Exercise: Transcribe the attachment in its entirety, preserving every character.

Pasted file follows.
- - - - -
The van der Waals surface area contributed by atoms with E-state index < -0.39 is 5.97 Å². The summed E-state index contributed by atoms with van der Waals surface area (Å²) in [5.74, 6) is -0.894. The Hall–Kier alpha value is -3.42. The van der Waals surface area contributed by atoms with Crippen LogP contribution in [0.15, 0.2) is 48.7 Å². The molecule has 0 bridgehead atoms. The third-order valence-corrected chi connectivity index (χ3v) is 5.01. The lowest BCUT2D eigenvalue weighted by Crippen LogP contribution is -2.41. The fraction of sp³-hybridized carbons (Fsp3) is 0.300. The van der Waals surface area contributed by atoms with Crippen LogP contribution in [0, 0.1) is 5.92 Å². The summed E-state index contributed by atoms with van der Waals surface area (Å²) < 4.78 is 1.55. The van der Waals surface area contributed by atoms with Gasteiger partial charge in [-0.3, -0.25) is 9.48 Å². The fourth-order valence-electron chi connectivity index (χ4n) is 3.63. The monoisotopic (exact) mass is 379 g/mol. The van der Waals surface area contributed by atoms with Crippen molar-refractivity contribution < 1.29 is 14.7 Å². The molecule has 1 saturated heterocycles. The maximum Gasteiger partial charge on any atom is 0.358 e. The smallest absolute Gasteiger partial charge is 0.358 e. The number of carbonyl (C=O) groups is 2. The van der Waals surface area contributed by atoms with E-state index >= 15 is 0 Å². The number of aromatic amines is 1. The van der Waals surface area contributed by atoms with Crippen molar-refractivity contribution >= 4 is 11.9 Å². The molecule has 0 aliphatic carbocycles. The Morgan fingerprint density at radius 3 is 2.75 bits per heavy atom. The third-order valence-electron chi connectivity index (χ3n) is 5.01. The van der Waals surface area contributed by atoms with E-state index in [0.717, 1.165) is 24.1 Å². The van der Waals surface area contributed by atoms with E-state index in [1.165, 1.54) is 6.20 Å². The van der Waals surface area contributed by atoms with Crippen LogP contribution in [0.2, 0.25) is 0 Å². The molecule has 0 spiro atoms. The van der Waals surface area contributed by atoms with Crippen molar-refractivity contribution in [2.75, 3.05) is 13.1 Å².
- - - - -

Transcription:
The van der Waals surface area contributed by atoms with E-state index < -0.39 is 5.97 Å². The summed E-state index contributed by atoms with van der Waals surface area (Å²) in [5.74, 6) is -0.894. The Hall–Kier alpha value is -3.42. The van der Waals surface area contributed by atoms with Crippen LogP contribution in [0.15, 0.2) is 48.7 Å². The molecule has 0 bridgehead atoms. The third-order valence-corrected chi connectivity index (χ3v) is 5.01. The lowest BCUT2D eigenvalue weighted by Crippen LogP contribution is -2.41. The fraction of sp³-hybridized carbons (Fsp3) is 0.300. The van der Waals surface area contributed by atoms with Crippen LogP contribution in [0, 0.1) is 5.92 Å². The summed E-state index contributed by atoms with van der Waals surface area (Å²) < 4.78 is 1.55. The van der Waals surface area contributed by atoms with Gasteiger partial charge in [-0.3, -0.25) is 9.48 Å². The fourth-order valence-electron chi connectivity index (χ4n) is 3.63. The monoisotopic (exact) mass is 379 g/mol. The van der Waals surface area contributed by atoms with Crippen molar-refractivity contribution < 1.29 is 14.7 Å². The molecule has 1 saturated heterocycles. The maximum Gasteiger partial charge on any atom is 0.358 e. The smallest absolute Gasteiger partial charge is 0.358 e. The number of carbonyl (C=O) groups is 2. The van der Waals surface area contributed by atoms with E-state index >= 15 is 0 Å². The number of aromatic amines is 1. The van der Waals surface area contributed by atoms with Crippen molar-refractivity contribution >= 4 is 11.9 Å². The molecule has 0 aliphatic carbocycles. The Morgan fingerprint density at radius 3 is 2.75 bits per heavy atom. The third-order valence-electron chi connectivity index (χ3n) is 5.01. The van der Waals surface area contributed by atoms with E-state index in [0.717, 1.165) is 24.1 Å². The van der Waals surface area contributed by atoms with E-state index in [1.165, 1.54) is 6.20 Å². The van der Waals surface area contributed by atoms with Crippen LogP contribution in [0.2, 0.25) is 0 Å². The molecule has 0 spiro atoms. The van der Waals surface area contributed by atoms with Crippen molar-refractivity contribution in [2.75, 3.05) is 13.1 Å².